Equation 2 (2)

Values of kappanu at a conventional frequency of around 1 mm are in the range 0.04-0.15 m2 kg-1 (Hughes, 1996). Recent comparisons of optical extinction and submm emission from partially resolved edge-on spiral galaxies have tended to give values of 0.05-0.4 m2 kg-1 (see Fig. 4 of Alton et al., 2001). Domingue et al. (1999) derive 0.09 m2 kg-1 from similar far-IR, optical and submm data. Dunne et al. (2000) adopt a value of 0.077 m2 kg-1. Note that there is at least a factor of 3 uncertainty in these conversion factors.

An alternative dimensionless function Qnu (Hildebrand, 1983) is sometimes used, which includes information about the mass/volume and surface area of a typical grain. If grains are assumed to be spherical (a big if), with bulk density rho, radius a, and an emissive cross section pi a2, then kappanu = 3Qnu / 4a rho. Qnu Bnu is the effective emissivity function describing the energy flux from unit area of the dust grain surface. However, dust grains are more likely to be irregular in shape, possibly colloidal or in the form of whiskers. In that case, the emissivity per unit mass would be increased, and the dust mass associated with a fixed luminosity would be overestimated.

This geometrical uncertainty will inevitably result in uncertainty about the mass of dust. Hence, dust masses quoted in papers must be treated with caution, and may be best used as a comparative measure to distinguish galaxies. In general, we will avoid quoting dust masses, as this is unlikely to provide a reliable physical measure of the properties of galaxies until detailed resolved images are available, which is likely to require observations with the ALMA interferometer. This will be a recurring theme: observations with excellent sensitivity and spatial resolution using a large interferometer will resolve many of the questions raised throughout the paper.

Working from submm data, it is also difficult to assess the dust mass of a galaxy, even subject to the caveats above, without knowing its dust temperature. In the Rayleigh-Jeans spectral regime, the flux density from a galaxy Snu propto nu2+beta Md Td. If Td is uncertain to within a factor, then Md is uncertain to within the same factor. The dust mass is at least easier to estimate from a single long-wavelength observation than the luminosity L. As L propto Md Td4+beta, or equivalently L propto Snu Td3+beta, an uncertainty in Td corresponds to a proportionally much larger uncertainty in the inferred value of L.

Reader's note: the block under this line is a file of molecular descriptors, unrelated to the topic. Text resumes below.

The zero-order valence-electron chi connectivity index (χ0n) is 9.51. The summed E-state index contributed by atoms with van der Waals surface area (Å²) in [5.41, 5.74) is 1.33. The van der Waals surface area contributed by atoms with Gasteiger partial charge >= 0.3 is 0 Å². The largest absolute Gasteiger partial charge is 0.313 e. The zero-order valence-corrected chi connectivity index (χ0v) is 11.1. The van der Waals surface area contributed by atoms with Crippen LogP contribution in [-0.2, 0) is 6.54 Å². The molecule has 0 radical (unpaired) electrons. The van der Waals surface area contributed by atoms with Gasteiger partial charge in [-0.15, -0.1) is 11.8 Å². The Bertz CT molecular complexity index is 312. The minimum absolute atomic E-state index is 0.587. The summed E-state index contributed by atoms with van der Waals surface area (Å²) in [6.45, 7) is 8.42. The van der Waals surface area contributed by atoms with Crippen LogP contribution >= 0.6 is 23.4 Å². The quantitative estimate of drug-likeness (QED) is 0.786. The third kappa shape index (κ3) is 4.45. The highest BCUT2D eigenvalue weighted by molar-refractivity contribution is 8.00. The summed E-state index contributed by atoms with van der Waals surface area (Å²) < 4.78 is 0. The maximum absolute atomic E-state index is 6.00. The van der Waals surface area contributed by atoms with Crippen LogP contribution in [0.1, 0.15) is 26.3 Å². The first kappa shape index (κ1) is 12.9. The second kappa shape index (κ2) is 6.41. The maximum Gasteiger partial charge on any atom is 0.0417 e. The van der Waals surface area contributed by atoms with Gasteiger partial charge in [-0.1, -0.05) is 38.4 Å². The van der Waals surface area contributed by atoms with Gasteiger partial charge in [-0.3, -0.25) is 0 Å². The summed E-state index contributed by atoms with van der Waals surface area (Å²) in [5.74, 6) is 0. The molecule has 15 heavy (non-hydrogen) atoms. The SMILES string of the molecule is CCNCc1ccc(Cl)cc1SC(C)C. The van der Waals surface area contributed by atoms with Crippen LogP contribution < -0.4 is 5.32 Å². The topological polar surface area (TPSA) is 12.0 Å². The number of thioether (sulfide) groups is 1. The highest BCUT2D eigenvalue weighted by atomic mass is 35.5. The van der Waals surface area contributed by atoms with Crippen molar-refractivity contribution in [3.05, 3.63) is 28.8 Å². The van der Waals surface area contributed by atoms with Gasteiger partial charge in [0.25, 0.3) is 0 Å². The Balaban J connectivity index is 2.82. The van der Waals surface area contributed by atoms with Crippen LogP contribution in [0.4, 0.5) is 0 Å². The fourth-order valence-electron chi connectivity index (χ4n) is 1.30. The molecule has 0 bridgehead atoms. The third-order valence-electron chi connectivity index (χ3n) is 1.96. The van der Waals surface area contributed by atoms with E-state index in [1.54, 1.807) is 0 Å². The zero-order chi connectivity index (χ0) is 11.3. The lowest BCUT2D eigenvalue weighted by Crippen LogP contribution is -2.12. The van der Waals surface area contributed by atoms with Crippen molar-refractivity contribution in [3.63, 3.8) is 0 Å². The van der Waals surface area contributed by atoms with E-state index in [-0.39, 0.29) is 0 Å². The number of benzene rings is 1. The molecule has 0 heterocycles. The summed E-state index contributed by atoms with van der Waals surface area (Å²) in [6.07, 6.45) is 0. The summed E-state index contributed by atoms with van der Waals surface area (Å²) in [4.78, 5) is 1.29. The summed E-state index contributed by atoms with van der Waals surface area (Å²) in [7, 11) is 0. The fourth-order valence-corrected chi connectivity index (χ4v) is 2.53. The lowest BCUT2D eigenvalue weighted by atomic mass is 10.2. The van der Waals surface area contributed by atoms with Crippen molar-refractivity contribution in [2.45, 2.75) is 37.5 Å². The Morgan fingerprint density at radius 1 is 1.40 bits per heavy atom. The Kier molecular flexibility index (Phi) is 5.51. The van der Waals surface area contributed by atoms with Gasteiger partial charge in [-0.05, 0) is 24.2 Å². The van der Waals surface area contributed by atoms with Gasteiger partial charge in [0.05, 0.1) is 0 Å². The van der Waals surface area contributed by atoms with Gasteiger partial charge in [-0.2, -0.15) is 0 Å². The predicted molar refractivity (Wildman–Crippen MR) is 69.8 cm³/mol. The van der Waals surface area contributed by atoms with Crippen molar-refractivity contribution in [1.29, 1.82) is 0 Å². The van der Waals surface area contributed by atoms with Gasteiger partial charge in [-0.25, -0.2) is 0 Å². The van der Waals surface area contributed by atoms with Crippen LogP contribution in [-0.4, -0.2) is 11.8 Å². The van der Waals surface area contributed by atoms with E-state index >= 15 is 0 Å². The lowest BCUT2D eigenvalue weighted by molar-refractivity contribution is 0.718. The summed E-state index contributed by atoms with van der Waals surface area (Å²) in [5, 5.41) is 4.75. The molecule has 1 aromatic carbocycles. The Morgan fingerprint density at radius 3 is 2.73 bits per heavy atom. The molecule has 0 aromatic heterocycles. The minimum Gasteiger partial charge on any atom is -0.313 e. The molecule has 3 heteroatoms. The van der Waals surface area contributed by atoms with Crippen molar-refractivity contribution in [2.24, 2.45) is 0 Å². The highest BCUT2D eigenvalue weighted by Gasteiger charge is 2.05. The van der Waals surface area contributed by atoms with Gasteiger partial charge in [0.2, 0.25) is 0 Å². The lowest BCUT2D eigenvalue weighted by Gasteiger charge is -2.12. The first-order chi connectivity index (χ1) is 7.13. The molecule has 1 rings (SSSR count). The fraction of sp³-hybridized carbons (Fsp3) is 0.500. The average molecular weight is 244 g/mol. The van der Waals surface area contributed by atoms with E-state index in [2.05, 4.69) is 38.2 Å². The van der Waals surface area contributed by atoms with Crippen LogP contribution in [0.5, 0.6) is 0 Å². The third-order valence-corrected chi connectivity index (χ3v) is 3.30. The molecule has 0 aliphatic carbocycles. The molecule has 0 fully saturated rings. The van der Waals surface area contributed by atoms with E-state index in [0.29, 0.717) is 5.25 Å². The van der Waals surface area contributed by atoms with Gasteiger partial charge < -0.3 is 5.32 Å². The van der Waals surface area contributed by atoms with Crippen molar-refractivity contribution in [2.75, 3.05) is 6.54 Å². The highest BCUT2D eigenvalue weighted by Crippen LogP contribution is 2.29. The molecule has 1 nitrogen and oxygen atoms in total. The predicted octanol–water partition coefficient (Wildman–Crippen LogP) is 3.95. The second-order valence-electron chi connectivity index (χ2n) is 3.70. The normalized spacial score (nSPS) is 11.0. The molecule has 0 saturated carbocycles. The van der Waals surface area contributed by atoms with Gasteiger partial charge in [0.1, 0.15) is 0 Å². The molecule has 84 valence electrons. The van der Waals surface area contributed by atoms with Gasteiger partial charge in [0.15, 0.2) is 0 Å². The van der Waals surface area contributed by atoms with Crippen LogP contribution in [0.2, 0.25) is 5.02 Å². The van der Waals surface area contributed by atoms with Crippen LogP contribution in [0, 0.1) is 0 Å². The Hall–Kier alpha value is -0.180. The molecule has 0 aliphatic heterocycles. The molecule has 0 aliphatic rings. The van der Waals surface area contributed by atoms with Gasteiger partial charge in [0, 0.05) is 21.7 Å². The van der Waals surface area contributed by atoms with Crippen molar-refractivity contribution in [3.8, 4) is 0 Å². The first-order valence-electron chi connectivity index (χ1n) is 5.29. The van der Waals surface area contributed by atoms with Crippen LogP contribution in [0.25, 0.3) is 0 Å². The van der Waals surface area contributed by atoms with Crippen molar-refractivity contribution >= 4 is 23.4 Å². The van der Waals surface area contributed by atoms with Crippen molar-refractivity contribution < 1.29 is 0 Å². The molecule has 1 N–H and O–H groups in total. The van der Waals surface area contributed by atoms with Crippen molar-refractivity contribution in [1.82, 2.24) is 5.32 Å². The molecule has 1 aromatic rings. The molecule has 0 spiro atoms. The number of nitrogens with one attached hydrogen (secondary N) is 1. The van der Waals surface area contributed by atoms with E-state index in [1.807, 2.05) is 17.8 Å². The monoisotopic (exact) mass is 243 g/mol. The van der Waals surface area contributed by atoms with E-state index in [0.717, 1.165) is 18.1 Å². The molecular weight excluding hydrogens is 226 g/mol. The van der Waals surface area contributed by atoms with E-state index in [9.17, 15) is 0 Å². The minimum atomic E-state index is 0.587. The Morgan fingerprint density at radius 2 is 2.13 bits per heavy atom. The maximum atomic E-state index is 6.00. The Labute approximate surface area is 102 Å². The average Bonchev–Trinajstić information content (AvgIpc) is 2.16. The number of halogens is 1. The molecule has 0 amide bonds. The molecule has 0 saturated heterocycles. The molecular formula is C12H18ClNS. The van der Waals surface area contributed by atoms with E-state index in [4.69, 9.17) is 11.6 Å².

However, even if the dust mass can be determined reliably at low redshifts, it remains unclear whether the same procedure can be applied to determine the dust mass in more luminous and more distant systems. In order to determine the dust properties of high-redshift galaxies, data of the same quality that has been obtained for nearby galaxies is required. High-frequency submm/far-IR observations are necessary to provide information about the rest-frame frequency of the peak of the SED for a high-redshift galaxy.

Given the current lack of resolved images of distant galaxies in the submm and far-IR wavebands, it is important to neither over-parametrize the descriptions nor overinterpret the results of observations of their SEDs. When spatially-resolved, high-spectral resolution images are available, building on existing interferometric images of low-redshift dusty galaxies (Downes and Solomon, 1998; Sakamoto et al., 1999; Wilson et al., 2000), it should be possible to study the radiative transfer from sites of intense star formation and AGN in these geometrically complex opaque galaxies (see Ivison et al., 2000a, 2001). Models of the SEDs of dust-enshrouded AGN at different viewing angles have been developed by Granato et al. (1996), while star-forming regions embedded in a disk geometry have been analyzed by Devriendt et al. (1999). More powerful and efficient radiative-transfer codes are being developed (for example Abel et al., 1999), and it should be practical to develop detailed models of the appearance of galaxies with realistic geometries to account for future, high-resolution multi-band submm images.

At present, we prefer to use a few simple parameters - alpha, beta and Td - to describe the essential features of the SEDs of dusty galaxies. Although such a model can encapsulate only a small part of the true complexity of the astrophysics in a galaxy, it can account for the existing SED data for a wide variety of dusty galaxies. A simple parametrization is preferable to a more baroque, and necessarily at present unconstrained, combination of geometry, dust mass and temperature. In the following section we list plausible values of our SED parameters and discuss the associated degeneracies in fitted values.